Characterizing and Optimizing Emerging Mobile Applications From the System Perspective

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Characterizing and Optimizing Emerging Mobile Applications From the System Perspective

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The past few years have witnessed exciting mobile technologies advances: high-speed LTE access has become a norm, mobile devices are unprecedentedly powerful, VR/AR has eventually stepped out of the lab, wearable devices are waving computing into our daily lives, etc. Although the above remarkable achievements have boosted the emergence of various novel mobile applications, there still remains three major challenges for researchers, developers as well as the mass mobile users. First, emerging mobile applications are still relatively new to the commercial market, and the research community lacks a thorough understanding of their ecosystem. Second, emerging mobile applications pose stringent requirements for computing and networking capability, leaving their quality of experience (QoE) suffers in the presence of constrained mobile CPU/GPU and challenging network conditions. Third, emerging mobile applications are operating under tight battery budget, however they often incur non-trivial energy overhead. My dissertation is dedicated to address above challenges identified in three representative emerging mobile applications: 360-degree live video, untethered Virtual Reality (VR), and wearable applications. The goal is to uncover their unique characteristics by comprehensive measurements, propose optimizations towards their major inefficiencies, and implement empirical systems to improve the QoE. Specifically, we designed and implemented LIME (LIve video MEasurement platform), a generic and holistic system allowing researchers to conduct crowd-sourced measurements with 360-degree live video streaming. We utilized LIME to perform a first study of personalized 360-degree live video streaming on popular commercial platforms. LIME revealed significant network utilization inefficiencies across different streaming platforms that were previously ignored. Our findings suggested that bringing viewport-adaptive streaming into 360-degree live video could significantly improve viewer side QoE in the presence of challenging network conditions. Inspired by the 360-degree video measurement study, we further studied generic VR. We designed, implemented, and evaluated an untethered multi-user VR system, called Firefly, that supports more than 10 users to simultaneously enjoy high-quality monoscopic VR content using a single commodity server, a single WiFi access point (AP), and commercial off-the-shelf (COTS) mobile devices. Firefly employed a series of innovations to adapt to the stringent networking and rendering requirements of supporting high quality VR on commodity smartphones. Our prototype of Firefly demonstrated, for the first time, the feasibility of supporting 15 mobile VR users at 60 FPS using COTS smartphones and a single AP/server. We also performed in-depth characterization of emerging wearable applications. In particular. We conducted an IRB-approved measurement study involving 27 Android smartwatch users. Using a 106-day dataset collected from our participants, we performed in-depth characterization of three key aspects of smartwatch usage in the wild: usage patterns, energy consumption, and network traffic. Our findings revealed root causes for wearables’ shortened battery life and we proposed optimizations to further improve the energy efficiency of smartwatches.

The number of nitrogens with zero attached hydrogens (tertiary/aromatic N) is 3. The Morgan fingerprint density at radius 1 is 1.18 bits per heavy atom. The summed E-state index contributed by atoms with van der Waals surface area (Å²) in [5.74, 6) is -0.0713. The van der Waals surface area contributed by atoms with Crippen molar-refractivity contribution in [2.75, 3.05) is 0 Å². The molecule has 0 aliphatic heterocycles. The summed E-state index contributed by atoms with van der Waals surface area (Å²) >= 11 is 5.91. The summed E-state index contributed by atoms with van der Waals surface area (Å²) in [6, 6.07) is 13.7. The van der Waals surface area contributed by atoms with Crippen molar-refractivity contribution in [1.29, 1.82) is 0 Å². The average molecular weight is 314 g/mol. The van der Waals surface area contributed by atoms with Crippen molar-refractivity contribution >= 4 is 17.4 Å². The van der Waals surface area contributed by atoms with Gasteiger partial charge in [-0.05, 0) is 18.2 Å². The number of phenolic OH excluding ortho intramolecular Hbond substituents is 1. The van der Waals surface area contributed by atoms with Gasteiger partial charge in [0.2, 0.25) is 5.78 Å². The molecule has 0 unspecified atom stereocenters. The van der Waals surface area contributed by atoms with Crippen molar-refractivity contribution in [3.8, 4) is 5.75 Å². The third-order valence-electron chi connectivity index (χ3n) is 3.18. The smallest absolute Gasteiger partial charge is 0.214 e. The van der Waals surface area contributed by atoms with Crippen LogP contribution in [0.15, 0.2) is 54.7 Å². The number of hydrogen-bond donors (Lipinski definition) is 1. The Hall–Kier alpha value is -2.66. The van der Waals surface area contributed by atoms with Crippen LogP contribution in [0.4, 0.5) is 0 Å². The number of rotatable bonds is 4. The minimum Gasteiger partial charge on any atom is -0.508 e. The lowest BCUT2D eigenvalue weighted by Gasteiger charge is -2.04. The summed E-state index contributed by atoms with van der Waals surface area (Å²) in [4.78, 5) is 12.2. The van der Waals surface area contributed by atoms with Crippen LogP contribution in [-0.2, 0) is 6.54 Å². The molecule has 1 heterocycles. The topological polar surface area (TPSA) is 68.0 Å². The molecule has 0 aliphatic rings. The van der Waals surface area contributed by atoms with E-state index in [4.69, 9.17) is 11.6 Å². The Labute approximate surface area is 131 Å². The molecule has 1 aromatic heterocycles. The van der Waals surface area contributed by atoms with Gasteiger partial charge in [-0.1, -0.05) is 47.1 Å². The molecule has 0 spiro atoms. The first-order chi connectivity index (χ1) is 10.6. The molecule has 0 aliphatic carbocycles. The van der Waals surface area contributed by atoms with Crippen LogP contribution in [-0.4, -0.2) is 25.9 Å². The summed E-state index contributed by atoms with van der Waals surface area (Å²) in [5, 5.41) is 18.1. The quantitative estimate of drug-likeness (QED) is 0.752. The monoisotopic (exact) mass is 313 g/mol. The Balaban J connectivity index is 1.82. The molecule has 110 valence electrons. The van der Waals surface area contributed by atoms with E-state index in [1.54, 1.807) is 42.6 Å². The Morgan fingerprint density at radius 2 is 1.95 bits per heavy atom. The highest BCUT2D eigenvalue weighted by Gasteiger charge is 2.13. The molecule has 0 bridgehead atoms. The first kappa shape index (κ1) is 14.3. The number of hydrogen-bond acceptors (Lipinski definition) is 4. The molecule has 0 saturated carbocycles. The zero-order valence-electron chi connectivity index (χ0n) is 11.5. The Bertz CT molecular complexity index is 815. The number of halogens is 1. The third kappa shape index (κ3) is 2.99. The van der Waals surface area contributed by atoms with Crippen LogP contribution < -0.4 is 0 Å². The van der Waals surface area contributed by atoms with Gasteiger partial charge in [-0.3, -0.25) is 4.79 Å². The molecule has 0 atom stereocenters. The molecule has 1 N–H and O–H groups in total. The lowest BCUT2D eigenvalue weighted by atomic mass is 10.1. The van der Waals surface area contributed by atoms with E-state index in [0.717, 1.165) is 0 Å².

University of Minnesota Ph.D. dissertation. August 2020. Major: Computer Science. Advisor: Feng Qian. 1 computer file (PDF); xi, 130 pages.

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Liu, Xing. (2020). Characterizing and Optimizing Emerging Mobile Applications From the System Perspective. Retrieved from the University Digital Conservancy,

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